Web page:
Glaucoma; The Silent Thief of Sight

The 12th day of March is internationally recognized as World Glaucoma Day. It is a day set aside to raise awareness and screen people for Glaucoma. In most countries of the world, this annual event is usually carried out as a one week event to ensure wider participation of people.

What is Glaucoma?
Glaucoma has been described in many ways by different ethnic nationalities in Nigeria. Common descriptions include the following;
The Efiks and Ibibios describes it as ‘nnan eyen inwang’ which means ‘blind but eyes are still open’ which further explains that the ‘rope that connects the eye to the brain is dead’.
The Hausas describe it as ‘hawan jinni na Ido’.
The Yorubas refer to it as ‘aisan ifunpa oju’.
Both of these mean hypertension of the eye.
The Igbos describe it as ‘isi anya eke’ which means ‘blindness like that of a python’.
An explanation of the above statement of the Igbos about glaucoma is that ‘the sacred python in spite of white open eyes’ is known not to see well in dim illumination – a picture akin to the normal looking (white) eyes of a patient with primary open angle glaucoma. Some Igbos also describe glaucoma as ‘isi anya oji’, meaning that one is blind but the black of the eye remains black. This is contrary to the description given to Cataract ‘isi anya ọcha’ where the black of the eye becomes whitish.
Whichever descriptions, glaucoma is probably seen by the Nigerian public and indeed in most parts of the world as a disease condition that causes slowly progressive loss of vision which may have apparently normal looking eyeballs and may be associated with increase in the pressure of the eye.
Types of Glaucoma
Primary Glaucoma where there is no ocular or systemic problems that lead to the glaucoma (Commonest form of glaucoma)Can be Open angle (Commoner among people of African and European descent) or Closed angle (Commoner among Asians).
Secondary Glaucoma where there’s an ocular or systemic problem that lead to the glaucoma. Can be Open angle or Closed angle.
How does it present?
  • Painless gradually progressive loss of vision.
  • One may lose up to 80% of vision before it becomes obvious to the patient that he/she is losing vision.
  • Sideways vision is affected earlier while vision at the center is affected later.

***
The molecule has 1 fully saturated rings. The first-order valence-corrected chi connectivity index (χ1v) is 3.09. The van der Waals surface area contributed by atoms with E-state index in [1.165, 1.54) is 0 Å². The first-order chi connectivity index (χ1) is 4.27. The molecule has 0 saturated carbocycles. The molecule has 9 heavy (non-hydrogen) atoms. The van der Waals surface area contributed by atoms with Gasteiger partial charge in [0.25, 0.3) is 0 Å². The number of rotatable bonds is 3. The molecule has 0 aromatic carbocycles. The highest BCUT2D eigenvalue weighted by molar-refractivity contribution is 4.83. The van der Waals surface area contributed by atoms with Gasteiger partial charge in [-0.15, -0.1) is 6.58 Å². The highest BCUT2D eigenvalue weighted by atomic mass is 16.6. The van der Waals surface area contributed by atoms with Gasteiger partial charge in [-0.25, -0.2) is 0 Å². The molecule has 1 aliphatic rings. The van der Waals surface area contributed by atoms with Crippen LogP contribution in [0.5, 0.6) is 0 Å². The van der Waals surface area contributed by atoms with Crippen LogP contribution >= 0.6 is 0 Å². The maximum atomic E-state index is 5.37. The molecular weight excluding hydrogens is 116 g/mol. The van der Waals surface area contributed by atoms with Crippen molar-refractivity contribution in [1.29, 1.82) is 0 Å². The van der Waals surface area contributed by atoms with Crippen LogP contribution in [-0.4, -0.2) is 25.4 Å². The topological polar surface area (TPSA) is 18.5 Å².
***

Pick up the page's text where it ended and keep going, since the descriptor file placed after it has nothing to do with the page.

• Tunnel vision
  • Poor night vision
  • Bumps into objects
  • Difficulty in judging speed, difficulty with colors and contrast.

                   
What causes Glaucoma?
The majority of glaucomas may not have obvious cause and referred to as primary while a few of the glaucomas have other diseases that lead to them. There’s apparently a genetic predisposition to the primary glaucomas. Glaucoma is not by witchcraft, not because of sin, and not from the village. Elevated Intraocular Pressure-IOP (eye pressure) remains the most important and so far the only modifiable risk factor.
But a large population of glaucoma patients have normal intraocular pressures.
It might rather be how each eye responds to the intraocular pressure within the same eye. Factors such as vascular dysregulation, obesity, hypertension and its treatment, hypotension, diabetes modify the response of the eye to the IOP. Other risk factors include aging, being black, family history of glaucoma, myopia.
How is Glaucoma Diagnosed?
By examining the Optic Nerve head.
Glaucoma does not mean high IOP. The converse is true also.
Visual field changes consistent with glaucoma may not be evident in early glaucoma.
Most glaucoma diagnosis in the developing world are still opportunistic findings during eye examination for school, employment or for change of glass.
The World Health Organization (WHO) recommends early examination for everyone and subsequently, yearly dilated fundoscopy.
Glaucoma silently ‘steals vision’ before the individual becomes aware.
Vision lost is not gotten back.
How is Glaucoma Treated?
1. With Medications- eye drops, tablets, injections.
2. Surgical or Laser.
3. Any combination of the above.
Lifestyle Modifications
Exercise
Avoiding caffeine
Weight reduction where applicable.
Who should be involved in Glaucoma treatment?
Everyone/General Public. Share the knowledge, community support.
The Government, providing the Eye Care facility, training of Eye care Personnel.
Training Institutions, providing comprehensive qualitative and quantitative training for the Eye care Personnel.
General Physicians
The Patients, most importantly. Constantly using the glaucoma medications daily and actually for life.
Patient relatives and friends, financial, social, emotional support.
Optometrists
Ophthalmic Nurses
Ophthalmologist.
Counselling should be on;
  • What Glaucoma is and is not.
  • Types of Glaucoma
  • Causes
  • Risk factors
  • Treatment options
  • Expectations of treatment
  • How to use eye drops.
Finally,
One may not stop glaucoma from occurring but one can definitely stop loss of vision from glaucoma. Have an eye check today because every advanced glaucoma today was once an early glaucoma. Take advantage of the on going World Glaucoma Week in your locality. 
Feel free to ask questions.

Dr F.U. Anyika
Consultant Ophthalmic Surgeon


Second Post Picture Sourced from: parekheyehospital.com                                      
Third Post Picture Sourced from:  eye-clarity.com
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